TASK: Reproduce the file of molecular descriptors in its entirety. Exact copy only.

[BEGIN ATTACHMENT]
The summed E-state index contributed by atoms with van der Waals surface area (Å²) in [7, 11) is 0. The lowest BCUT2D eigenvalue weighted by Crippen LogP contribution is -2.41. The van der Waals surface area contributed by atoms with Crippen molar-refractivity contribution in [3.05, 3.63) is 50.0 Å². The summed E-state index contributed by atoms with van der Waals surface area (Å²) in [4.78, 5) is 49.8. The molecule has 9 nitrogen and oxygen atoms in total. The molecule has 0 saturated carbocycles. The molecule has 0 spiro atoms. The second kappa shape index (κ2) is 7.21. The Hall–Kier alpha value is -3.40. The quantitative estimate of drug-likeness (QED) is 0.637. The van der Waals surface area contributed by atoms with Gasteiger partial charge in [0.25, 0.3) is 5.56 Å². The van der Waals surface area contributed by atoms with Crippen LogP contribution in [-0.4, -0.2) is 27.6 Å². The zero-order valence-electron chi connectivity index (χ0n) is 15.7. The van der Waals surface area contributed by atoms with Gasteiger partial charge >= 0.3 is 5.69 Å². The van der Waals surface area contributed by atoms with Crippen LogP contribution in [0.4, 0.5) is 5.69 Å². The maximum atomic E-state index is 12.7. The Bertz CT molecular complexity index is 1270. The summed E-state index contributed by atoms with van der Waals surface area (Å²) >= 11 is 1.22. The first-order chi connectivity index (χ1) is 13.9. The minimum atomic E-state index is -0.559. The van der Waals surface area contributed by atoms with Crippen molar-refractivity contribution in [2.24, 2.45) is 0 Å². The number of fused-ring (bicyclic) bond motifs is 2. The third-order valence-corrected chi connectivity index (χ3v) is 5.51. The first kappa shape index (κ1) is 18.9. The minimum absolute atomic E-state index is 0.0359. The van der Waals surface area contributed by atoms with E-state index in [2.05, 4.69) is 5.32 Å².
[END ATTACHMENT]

The summed E-state index contributed by atoms with van der Waals surface area (Å²) in [7, 11) is 0. The lowest BCUT2D eigenvalue weighted by Crippen LogP contribution is -2.41. The van der Waals surface area contributed by atoms with Crippen molar-refractivity contribution in [3.05, 3.63) is 50.0 Å². The summed E-state index contributed by atoms with van der Waals surface area (Å²) in [4.78, 5) is 49.8. The molecule has 9 nitrogen and oxygen atoms in total. The molecule has 0 saturated carbocycles. The molecule has 0 spiro atoms. The second kappa shape index (κ2) is 7.21. The Hall–Kier alpha value is -3.40. The quantitative estimate of drug-likeness (QED) is 0.637. The van der Waals surface area contributed by atoms with Gasteiger partial charge in [0.25, 0.3) is 5.56 Å². The van der Waals surface area contributed by atoms with Crippen LogP contribution in [-0.4, -0.2) is 27.6 Å². The zero-order valence-electron chi connectivity index (χ0n) is 15.7. The van der Waals surface area contributed by atoms with Gasteiger partial charge >= 0.3 is 5.69 Å². The van der Waals surface area contributed by atoms with Crippen LogP contribution in [0.4, 0.5) is 5.69 Å². The maximum atomic E-state index is 12.7. The Bertz CT molecular complexity index is 1270. The summed E-state index contributed by atoms with van der Waals surface area (Å²) >= 11 is 1.22. The first-order chi connectivity index (χ1) is 13.9. The minimum atomic E-state index is -0.559. The van der Waals surface area contributed by atoms with Crippen molar-refractivity contribution in [2.24, 2.45) is 0 Å². The number of fused-ring (bicyclic) bond motifs is 2. The third-order valence-corrected chi connectivity index (χ3v) is 5.51. The first kappa shape index (κ1) is 18.9. The minimum absolute atomic E-state index is 0.0359. The van der Waals surface area contributed by atoms with E-state index in [2.05, 4.69) is 5.32 Å².